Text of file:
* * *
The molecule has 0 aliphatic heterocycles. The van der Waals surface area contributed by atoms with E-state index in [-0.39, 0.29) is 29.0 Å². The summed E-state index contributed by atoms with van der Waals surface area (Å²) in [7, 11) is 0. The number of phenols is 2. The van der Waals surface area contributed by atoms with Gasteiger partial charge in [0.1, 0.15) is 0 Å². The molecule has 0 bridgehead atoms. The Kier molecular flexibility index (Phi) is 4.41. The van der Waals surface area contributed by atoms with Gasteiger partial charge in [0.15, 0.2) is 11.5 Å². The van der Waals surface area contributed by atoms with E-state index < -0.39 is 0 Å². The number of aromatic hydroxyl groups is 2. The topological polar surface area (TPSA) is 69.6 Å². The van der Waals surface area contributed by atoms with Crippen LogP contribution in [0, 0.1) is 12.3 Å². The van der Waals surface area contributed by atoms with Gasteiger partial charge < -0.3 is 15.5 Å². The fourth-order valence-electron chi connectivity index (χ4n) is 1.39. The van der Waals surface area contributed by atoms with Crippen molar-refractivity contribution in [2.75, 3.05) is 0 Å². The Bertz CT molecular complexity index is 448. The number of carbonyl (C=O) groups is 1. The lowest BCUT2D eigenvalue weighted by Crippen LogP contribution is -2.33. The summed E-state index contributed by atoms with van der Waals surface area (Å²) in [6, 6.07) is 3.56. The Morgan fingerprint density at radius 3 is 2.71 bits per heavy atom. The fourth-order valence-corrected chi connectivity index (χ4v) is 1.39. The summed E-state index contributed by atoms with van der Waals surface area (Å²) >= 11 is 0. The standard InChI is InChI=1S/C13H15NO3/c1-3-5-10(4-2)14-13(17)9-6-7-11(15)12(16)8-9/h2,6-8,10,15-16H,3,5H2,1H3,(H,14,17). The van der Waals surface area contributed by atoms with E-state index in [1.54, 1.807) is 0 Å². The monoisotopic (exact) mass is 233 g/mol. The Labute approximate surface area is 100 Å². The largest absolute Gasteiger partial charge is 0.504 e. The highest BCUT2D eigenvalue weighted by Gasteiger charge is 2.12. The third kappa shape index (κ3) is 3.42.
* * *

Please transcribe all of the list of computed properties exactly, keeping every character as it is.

The molecule has 0 aliphatic heterocycles. The van der Waals surface area contributed by atoms with E-state index in [-0.39, 0.29) is 29.0 Å². The summed E-state index contributed by atoms with van der Waals surface area (Å²) in [7, 11) is 0. The number of phenols is 2. The van der Waals surface area contributed by atoms with Gasteiger partial charge in [0.1, 0.15) is 0 Å². The molecule has 0 bridgehead atoms. The Kier molecular flexibility index (Phi) is 4.41. The van der Waals surface area contributed by atoms with Gasteiger partial charge in [0.15, 0.2) is 11.5 Å². The van der Waals surface area contributed by atoms with E-state index < -0.39 is 0 Å². The number of aromatic hydroxyl groups is 2. The topological polar surface area (TPSA) is 69.6 Å². The van der Waals surface area contributed by atoms with Crippen LogP contribution in [0, 0.1) is 12.3 Å². The van der Waals surface area contributed by atoms with Gasteiger partial charge < -0.3 is 15.5 Å². The fourth-order valence-electron chi connectivity index (χ4n) is 1.39. The van der Waals surface area contributed by atoms with Crippen molar-refractivity contribution in [2.75, 3.05) is 0 Å². The Bertz CT molecular complexity index is 448. The number of carbonyl (C=O) groups is 1. The lowest BCUT2D eigenvalue weighted by Crippen LogP contribution is -2.33. The summed E-state index contributed by atoms with van der Waals surface area (Å²) in [6, 6.07) is 3.56. The Morgan fingerprint density at radius 3 is 2.71 bits per heavy atom. The fourth-order valence-corrected chi connectivity index (χ4v) is 1.39. The summed E-state index contributed by atoms with van der Waals surface area (Å²) >= 11 is 0. The standard InChI is InChI=1S/C13H15NO3/c1-3-5-10(4-2)14-13(17)9-6-7-11(15)12(16)8-9/h2,6-8,10,15-16H,3,5H2,1H3,(H,14,17). The van der Waals surface area contributed by atoms with E-state index in [1.54, 1.807) is 0 Å². The monoisotopic (exact) mass is 233 g/mol. The Labute approximate surface area is 100 Å². The largest absolute Gasteiger partial charge is 0.504 e. The highest BCUT2D eigenvalue weighted by Gasteiger charge is 2.12. The third kappa shape index (κ3) is 3.42.